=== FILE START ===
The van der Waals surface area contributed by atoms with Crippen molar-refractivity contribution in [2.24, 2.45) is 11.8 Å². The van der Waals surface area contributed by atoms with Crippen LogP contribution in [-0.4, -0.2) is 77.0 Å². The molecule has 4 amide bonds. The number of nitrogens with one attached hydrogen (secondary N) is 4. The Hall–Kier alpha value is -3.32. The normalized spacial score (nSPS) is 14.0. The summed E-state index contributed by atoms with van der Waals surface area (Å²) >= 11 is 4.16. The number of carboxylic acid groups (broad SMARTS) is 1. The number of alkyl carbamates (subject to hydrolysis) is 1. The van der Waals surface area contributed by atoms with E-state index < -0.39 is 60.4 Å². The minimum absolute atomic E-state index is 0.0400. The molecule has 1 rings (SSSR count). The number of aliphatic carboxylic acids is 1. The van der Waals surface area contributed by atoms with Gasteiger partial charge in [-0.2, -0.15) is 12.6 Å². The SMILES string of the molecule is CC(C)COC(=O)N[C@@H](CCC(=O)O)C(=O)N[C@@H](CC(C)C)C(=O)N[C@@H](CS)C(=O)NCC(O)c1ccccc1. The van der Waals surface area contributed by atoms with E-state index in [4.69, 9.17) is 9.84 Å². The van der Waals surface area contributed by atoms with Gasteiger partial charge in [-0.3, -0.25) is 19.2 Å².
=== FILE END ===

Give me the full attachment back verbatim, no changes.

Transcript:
The van der Waals surface area contributed by atoms with Crippen molar-refractivity contribution in [2.24, 2.45) is 11.8 Å². The van der Waals surface area contributed by atoms with Crippen LogP contribution in [-0.4, -0.2) is 77.0 Å². The molecule has 4 amide bonds. The number of nitrogens with one attached hydrogen (secondary N) is 4. The Hall–Kier alpha value is -3.32. The normalized spacial score (nSPS) is 14.0. The summed E-state index contributed by atoms with van der Waals surface area (Å²) >= 11 is 4.16. The number of carboxylic acid groups (broad SMARTS) is 1. The number of alkyl carbamates (subject to hydrolysis) is 1. The van der Waals surface area contributed by atoms with E-state index < -0.39 is 60.4 Å². The minimum absolute atomic E-state index is 0.0400. The molecule has 1 rings (SSSR count). The number of aliphatic carboxylic acids is 1. The van der Waals surface area contributed by atoms with Gasteiger partial charge in [-0.2, -0.15) is 12.6 Å². The SMILES string of the molecule is CC(C)COC(=O)N[C@@H](CCC(=O)O)C(=O)N[C@@H](CC(C)C)C(=O)N[C@@H](CS)C(=O)NCC(O)c1ccccc1. The van der Waals surface area contributed by atoms with E-state index in [4.69, 9.17) is 9.84 Å². The van der Waals surface area contributed by atoms with Gasteiger partial charge in [-0.3, -0.25) is 19.2 Å².